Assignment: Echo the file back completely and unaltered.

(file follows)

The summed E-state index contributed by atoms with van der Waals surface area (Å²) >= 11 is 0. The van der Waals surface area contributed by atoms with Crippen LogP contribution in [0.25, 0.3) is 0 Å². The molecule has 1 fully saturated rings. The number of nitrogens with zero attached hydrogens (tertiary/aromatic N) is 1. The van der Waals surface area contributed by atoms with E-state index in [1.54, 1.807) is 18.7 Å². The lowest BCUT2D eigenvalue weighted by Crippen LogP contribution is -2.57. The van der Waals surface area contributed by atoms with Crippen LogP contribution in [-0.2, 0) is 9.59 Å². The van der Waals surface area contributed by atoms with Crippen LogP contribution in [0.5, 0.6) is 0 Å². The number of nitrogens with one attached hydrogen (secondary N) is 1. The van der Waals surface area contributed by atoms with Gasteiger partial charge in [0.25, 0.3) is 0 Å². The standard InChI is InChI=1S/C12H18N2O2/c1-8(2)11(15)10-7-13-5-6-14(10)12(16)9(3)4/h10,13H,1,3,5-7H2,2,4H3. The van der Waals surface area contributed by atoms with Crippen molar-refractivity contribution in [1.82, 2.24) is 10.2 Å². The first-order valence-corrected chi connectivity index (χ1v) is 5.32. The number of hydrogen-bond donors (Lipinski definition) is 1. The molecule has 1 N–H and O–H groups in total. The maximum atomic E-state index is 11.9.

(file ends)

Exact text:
The summed E-state index contributed by atoms with van der Waals surface area (Å²) >= 11 is 0. The van der Waals surface area contributed by atoms with Crippen LogP contribution in [0.25, 0.3) is 0 Å². The molecule has 1 fully saturated rings. The number of nitrogens with zero attached hydrogens (tertiary/aromatic N) is 1. The van der Waals surface area contributed by atoms with E-state index in [1.54, 1.807) is 18.7 Å². The lowest BCUT2D eigenvalue weighted by Crippen LogP contribution is -2.57. The van der Waals surface area contributed by atoms with Crippen LogP contribution in [-0.2, 0) is 9.59 Å². The van der Waals surface area contributed by atoms with Crippen LogP contribution in [0.5, 0.6) is 0 Å². The number of nitrogens with one attached hydrogen (secondary N) is 1. The van der Waals surface area contributed by atoms with Gasteiger partial charge in [0.25, 0.3) is 0 Å². The standard InChI is InChI=1S/C12H18N2O2/c1-8(2)11(15)10-7-13-5-6-14(10)12(16)9(3)4/h10,13H,1,3,5-7H2,2,4H3. The van der Waals surface area contributed by atoms with Crippen molar-refractivity contribution in [1.82, 2.24) is 10.2 Å². The first-order valence-corrected chi connectivity index (χ1v) is 5.32. The number of hydrogen-bond donors (Lipinski definition) is 1. The molecule has 1 N–H and O–H groups in total. The maximum atomic E-state index is 11.9.